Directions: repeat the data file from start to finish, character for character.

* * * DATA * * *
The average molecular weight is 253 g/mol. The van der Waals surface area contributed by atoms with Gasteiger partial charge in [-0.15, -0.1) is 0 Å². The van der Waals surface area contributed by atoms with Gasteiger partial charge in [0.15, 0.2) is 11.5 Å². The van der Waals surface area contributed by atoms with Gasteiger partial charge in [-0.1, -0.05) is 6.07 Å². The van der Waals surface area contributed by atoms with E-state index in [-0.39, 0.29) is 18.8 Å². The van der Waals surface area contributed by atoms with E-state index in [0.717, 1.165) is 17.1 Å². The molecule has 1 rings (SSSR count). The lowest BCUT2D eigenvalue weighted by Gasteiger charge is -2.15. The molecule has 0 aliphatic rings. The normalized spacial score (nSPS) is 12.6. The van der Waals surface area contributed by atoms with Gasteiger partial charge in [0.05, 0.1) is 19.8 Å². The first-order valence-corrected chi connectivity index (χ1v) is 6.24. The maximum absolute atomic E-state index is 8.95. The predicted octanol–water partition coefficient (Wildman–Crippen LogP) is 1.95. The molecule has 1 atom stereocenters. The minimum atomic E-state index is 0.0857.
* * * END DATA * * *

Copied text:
The average molecular weight is 253 g/mol. The van der Waals surface area contributed by atoms with Gasteiger partial charge in [-0.15, -0.1) is 0 Å². The van der Waals surface area contributed by atoms with Gasteiger partial charge in [0.15, 0.2) is 11.5 Å². The van der Waals surface area contributed by atoms with Gasteiger partial charge in [-0.1, -0.05) is 6.07 Å². The van der Waals surface area contributed by atoms with E-state index in [-0.39, 0.29) is 18.8 Å². The van der Waals surface area contributed by atoms with E-state index in [0.717, 1.165) is 17.1 Å². The molecule has 1 rings (SSSR count). The lowest BCUT2D eigenvalue weighted by Gasteiger charge is -2.15. The molecule has 0 aliphatic rings. The normalized spacial score (nSPS) is 12.6. The van der Waals surface area contributed by atoms with Gasteiger partial charge in [0.05, 0.1) is 19.8 Å². The first-order valence-corrected chi connectivity index (χ1v) is 6.24. The maximum absolute atomic E-state index is 8.95. The predicted octanol–water partition coefficient (Wildman–Crippen LogP) is 1.95. The molecule has 1 atom stereocenters. The minimum atomic E-state index is 0.0857.